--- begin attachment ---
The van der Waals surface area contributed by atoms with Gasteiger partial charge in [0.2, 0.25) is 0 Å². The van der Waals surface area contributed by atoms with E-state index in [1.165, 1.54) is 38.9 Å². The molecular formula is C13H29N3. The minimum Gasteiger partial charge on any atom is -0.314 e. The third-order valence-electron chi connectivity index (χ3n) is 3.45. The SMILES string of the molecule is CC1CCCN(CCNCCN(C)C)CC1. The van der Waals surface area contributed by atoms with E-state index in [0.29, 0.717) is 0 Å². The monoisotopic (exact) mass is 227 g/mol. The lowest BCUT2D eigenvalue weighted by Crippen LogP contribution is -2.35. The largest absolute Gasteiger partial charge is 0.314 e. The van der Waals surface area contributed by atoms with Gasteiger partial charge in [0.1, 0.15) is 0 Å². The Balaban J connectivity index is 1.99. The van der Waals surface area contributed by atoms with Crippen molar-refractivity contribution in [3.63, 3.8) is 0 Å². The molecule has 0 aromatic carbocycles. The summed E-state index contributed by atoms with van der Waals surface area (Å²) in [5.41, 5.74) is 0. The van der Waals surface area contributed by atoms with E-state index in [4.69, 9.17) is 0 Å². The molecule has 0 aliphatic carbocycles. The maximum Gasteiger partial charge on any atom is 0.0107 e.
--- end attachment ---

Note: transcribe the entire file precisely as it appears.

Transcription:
The van der Waals surface area contributed by atoms with Gasteiger partial charge in [0.2, 0.25) is 0 Å². The van der Waals surface area contributed by atoms with E-state index in [1.165, 1.54) is 38.9 Å². The molecular formula is C13H29N3. The minimum Gasteiger partial charge on any atom is -0.314 e. The third-order valence-electron chi connectivity index (χ3n) is 3.45. The SMILES string of the molecule is CC1CCCN(CCNCCN(C)C)CC1. The van der Waals surface area contributed by atoms with E-state index in [0.29, 0.717) is 0 Å². The monoisotopic (exact) mass is 227 g/mol. The lowest BCUT2D eigenvalue weighted by Crippen LogP contribution is -2.35. The largest absolute Gasteiger partial charge is 0.314 e. The van der Waals surface area contributed by atoms with Gasteiger partial charge in [0.1, 0.15) is 0 Å². The Balaban J connectivity index is 1.99. The van der Waals surface area contributed by atoms with Crippen molar-refractivity contribution in [3.63, 3.8) is 0 Å². The molecule has 0 aromatic carbocycles. The summed E-state index contributed by atoms with van der Waals surface area (Å²) in [5.41, 5.74) is 0. The van der Waals surface area contributed by atoms with E-state index in [4.69, 9.17) is 0 Å². The molecule has 0 aliphatic carbocycles. The maximum Gasteiger partial charge on any atom is 0.0107 e.